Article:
Thursday, June 17, 2010

Overheard in a "Steel Kadai" in Bangalore

This one was one of those quaint little shops whose shelves were
crammed with stainless steel pots and pans, plates and glasses, idli
stands, pressure cookers and the ubiquitous Corelle tea-sets. Steel
buckets and some large drums were crammed at the entrance and rows of
shinning ladles of assorted shapes and sizes were bunched together on
the sides of the shelves with coir ropes. Also crammed into the shop
were the Proprietor and his two assistants as well as a young boy of
about 11 or 12 who served as a general dogs body.

The proprietor had shiny obviously dyed hair slicked down with copious
amounts of coconut oil. He was dressed in a white shirt and a equally
pristine white dhoti. He had just finished sticking agarbathi sticks
into a bunch of bananas on a little ledge that held a idol of Ganesha
and a garlanded photograph of his deceased father when I walked in to
buy an idli stand.

As I stood waiting for one of the assistants to unearth the elusive
stand in the size I was looking for, I saw a middle-aged lady walk in
with a tall girl.

Proprietor to Lady: Vanakkam …Soukiyama? {Welcome and How do you Do?}

Lady: Vanakkam Saar … (pushing the girl forward) – idho ival namma
pona wala mara magazh ( Let me introduce you to my future

Proprietor: Romba Santosham…neenga yaar uda “would-be” – US le irraka
paiyyana? {That’s great …are you the US guy’s intended?}

Lady: Illae…illae … avan chinnava … ippotha padikirthiku poi
irrakaan. Ival naama Ravi --- adho UK le irukanae ---avanwuda Mrs.
{No, no the US guy is too young he has just started studying there.
This girl is for our Ravi who is in the UK}

Proprietor: Adhu seri? Kalayan yeppo vechirkeengo? {Oh I see.
When’s the wedding?}

Lady: Aduthu maasam… appotha Ravi ki leave kadikirithu. 17th vara
pora – kalayano – 23rd – choultry kadikilae athanala Gateway hotel le
arrange pannirko. { Next month coz that’s when Ravi will get leave.
He’s arriving on 17th and the wedding will be on 23rd. We couldn’t
get a Banquet Hall at such short notice and therefore the wedding will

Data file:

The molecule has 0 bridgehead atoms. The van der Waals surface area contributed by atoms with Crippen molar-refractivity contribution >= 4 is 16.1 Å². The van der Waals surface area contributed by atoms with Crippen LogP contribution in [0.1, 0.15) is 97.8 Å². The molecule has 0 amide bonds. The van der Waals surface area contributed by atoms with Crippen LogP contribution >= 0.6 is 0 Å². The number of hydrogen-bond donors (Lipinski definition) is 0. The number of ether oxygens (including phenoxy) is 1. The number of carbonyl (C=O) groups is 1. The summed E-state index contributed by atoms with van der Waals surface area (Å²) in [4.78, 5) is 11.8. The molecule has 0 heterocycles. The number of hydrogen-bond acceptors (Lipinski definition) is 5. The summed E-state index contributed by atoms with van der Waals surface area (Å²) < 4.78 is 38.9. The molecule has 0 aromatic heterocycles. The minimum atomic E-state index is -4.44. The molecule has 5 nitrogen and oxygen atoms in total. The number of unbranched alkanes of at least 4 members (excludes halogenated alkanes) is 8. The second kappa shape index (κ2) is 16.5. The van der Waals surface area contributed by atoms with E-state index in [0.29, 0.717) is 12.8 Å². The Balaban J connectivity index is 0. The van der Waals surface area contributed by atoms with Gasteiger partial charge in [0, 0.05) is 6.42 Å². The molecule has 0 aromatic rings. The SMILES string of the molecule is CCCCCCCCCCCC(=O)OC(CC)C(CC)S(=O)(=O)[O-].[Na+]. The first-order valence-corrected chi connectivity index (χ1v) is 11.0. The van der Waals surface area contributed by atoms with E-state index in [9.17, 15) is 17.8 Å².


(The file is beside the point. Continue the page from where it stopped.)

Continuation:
be at the Gateway hotel}

Proprietor: Very good. Romba Santosham (to girl) Unga pear yenna ma?
Bangalore karan ah? { That’s great …what’ s your name? Are you from
Bangalore as well?}

Girl: Naan Vaishali ... namba yella Chennai karan…nethuktha ingae
vande. { I’m Vaishali, we are from Madras – I just came in last

Proprietor: (Before he can stop himself) – Aiyo --- kalyanathaku
munnadiyae mamiyaar veetlae thangirkeengla. {What the… you are
already living with your in-laws even before you are married?}
(suddenly realizing he sounds so crude) – Excellent, excellent – athu
seri neenga yenna padchitirkeengu? {Excellent, excellent – what have
you studied?}

Girl: Naan engineer.

Proprietor (with a knowing grin) – ah Software ah?

Girl: Illae – Civil.

Proprietor: (grin replaced with a puzzled look) – Appo Raviyoo Civil
thane? {Is Ravi a Civil engineer too?)

Girl: Illae – avar MBA pannikara – ippo periya Financial companylae
valae paathitirkaaru. (No, he’s completed his MBA and is currently
working with a reputed Financial firm)

At that point my own idli stand was finally found and I was forced to
tear myself away and focus on business at hand. I did manage to hear
some stuff in between that told me the girl had come to buy some
tumblers (glasses) and they spent a long time in making their
selection. By then my transaction was complete and I walked away with
this little episode etched in my memory.

Out here if I wanted to buy some crockery I would head to some
soulless chain store, pick out what ever is placed on the shelf with
no friendly salesman to discuss the merits of “it may have a nice
design but the steel is low-grade” or “that set is excellent and our
overseas customers have no problems putting it in the dishwasher”. If
I am not happy with my purchase I can always return it to the grumpy
looking customer service rep with an attitude to match. She couldn’t
care less whose marmagazh I was unless of course I happened to be
Jennifer Aniston!


1) The "steel kadai" is a mom and pop store that stocks and sells stainless steel utensils, cutlery and crockery

2) Tradition dictates that a bride-to-be may not enter or step into her in-law's house until the wedding ceremony is over. In fact there is a special ceremony to welcome the newly wed into her new house. A few generations ago - the date and time of the bride entering the house used to be picked out some 15 to 20 days after the wedding ceremony!!

3) Hopefully my "Tamil" rendering makes sense - methinks it may be slightly better than Aishwarya mouthing dialogues in "Raavannan" - lets wait and see.


  1. your tamil not only makes sense - it gets a thumbs up too! :)